The Catholic Church’s new mandatory reporting of abuse – is it enough? | Bolt Burdon Kemp The Catholic Church’s new mandatory reporting of abuse – is it enough? | Bolt Burdon Kemp

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The Catholic Church’s new mandatory reporting of abuse – is it enough?

Pope Francis has implemented new Vatican laws on the mandatory reporting of abuse within the Catholic Church and specifically, how the church must respond in relation to acts of abuse or omissions regarding allegations of abuse.  To date, this is the furthest reaching rule on addressing sexual abuse within the Catholic Church and the Pope has specifically outlined the following conduct as now having to be mandatorily reported:

  • “Performing sexual acts with a minor or a vulnerable person”
  • “Production, exhibition, possession or distribution… of child pornography” and “the recruitment of or inducement of a minor or a vulnerable person to participate in pornographic exhibitions”
  • “Forcing someone, by violence or threat or through abuse of authority, to perform or submit to sexual acts”
  • Any acts or omissions by members of the Catholic clergy that are intended to interfere with investigations in relation to allegations of abuse within the Church.

Before this decree from Pope Francis, it had been left to the individual’s discretion as to whether or not to report allegations or suspicions of sexual abuse within the Catholic Church.  This has previously led to the widespread covering up of abuse within the organisation over many years and it is estimated that thousands of individuals have been subjected to abuse by Catholic priests.  The issue of abuse, particularly that of child abuse, within the church, is therefore not a new one – there have been countless media reports of serious and endemic abuse within the church and the Pope has been under increasing pressure to address this.

In summary, the new rules require the following action to be taken:

  • All church officials are required to report abuse or a cover-up of abuse within the Catholic Church and those that do report such abuse are to be protected from reprisals or punishment in response to their reporting of abuse;
  • When an allegation of abuse is reported, the Vatican must be immediately informed of this and respond within 30 days, confirming whether or not an investigation into the allegations are to continue.  All investigations are to be completed within 90 days and, should they wish, survivors of the abuse reported are to be informed of the outcome of the investigation.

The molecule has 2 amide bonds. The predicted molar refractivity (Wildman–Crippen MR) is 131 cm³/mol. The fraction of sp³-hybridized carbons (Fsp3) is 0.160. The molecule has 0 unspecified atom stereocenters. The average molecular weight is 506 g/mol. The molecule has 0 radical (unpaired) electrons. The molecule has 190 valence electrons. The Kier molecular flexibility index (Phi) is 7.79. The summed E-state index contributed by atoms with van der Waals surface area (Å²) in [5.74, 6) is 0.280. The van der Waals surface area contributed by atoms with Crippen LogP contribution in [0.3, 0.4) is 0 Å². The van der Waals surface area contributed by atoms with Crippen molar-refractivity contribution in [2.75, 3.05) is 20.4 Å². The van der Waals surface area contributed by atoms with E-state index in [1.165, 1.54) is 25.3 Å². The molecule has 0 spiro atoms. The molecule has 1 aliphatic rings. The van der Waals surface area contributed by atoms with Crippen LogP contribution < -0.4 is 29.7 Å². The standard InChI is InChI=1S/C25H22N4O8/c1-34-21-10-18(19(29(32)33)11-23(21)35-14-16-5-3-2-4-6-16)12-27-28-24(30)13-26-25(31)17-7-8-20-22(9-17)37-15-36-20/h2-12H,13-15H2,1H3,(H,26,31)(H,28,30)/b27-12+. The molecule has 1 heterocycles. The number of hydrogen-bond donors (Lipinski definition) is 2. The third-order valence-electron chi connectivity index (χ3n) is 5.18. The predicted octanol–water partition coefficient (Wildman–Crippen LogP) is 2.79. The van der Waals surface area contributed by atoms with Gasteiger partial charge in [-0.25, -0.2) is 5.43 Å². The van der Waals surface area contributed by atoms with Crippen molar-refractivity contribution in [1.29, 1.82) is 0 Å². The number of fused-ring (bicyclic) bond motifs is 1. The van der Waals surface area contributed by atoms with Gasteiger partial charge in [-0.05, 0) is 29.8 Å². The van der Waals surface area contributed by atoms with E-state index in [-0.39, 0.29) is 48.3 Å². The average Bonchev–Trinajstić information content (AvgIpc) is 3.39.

• If an allegation concerns the conduct of an Archbishop, the Vatican may replace that individual with another Bishop for the purposes of that investigation.
  • Lay people may be included to assist with the investigation (however this decision is made by an assembly of Bishops in that regional area).

Despite these new rules, has Pope Francis gone far enough to protect individuals against abuse by Catholic clergy?

Most notably, the decree by Pope Francis does not extend to requiring the police to be notified.  The Vatican has argued that the legal systems in different countries would make it impossible to impose mandatory reporting to the police and that if this was the case, may result in the persecution of Catholics.  In my view the mandatory reporting of abuse constituting a criminal offence to the police or relevant authorities is absolutely necessary and without this, here is no guarantee that abusers within the Catholic Church will be held to account.  There is a real risk that reports of abuse within the Catholic Church will remain behind closed doors and remain unpunished.  Whilst a survivor of abuse may report abuse to the police themselves, they should be able to depend on their allegations being reported to the police if that is what they wish to happen.

Secondly, the ‘possible’ involvement of lay people in investigations is disappointing; having input from lay individuals – who are not part of the Catholic Church – will assist in ensuring transparency in investigations and that those individuals who do abuse their position within the Catholic Church are properly held to account.  There is further concern that the exclusion of those from outside the Catholic Church means that allegations will not be thoroughly investigated and the true extent of abuse within the Catholic Church will not be widely known.

When considering this and the amount of time it has taken for Pope Francis to address abuse within the Catholic Church, his edict – although a step in the right direction – put simply, too little, too late.

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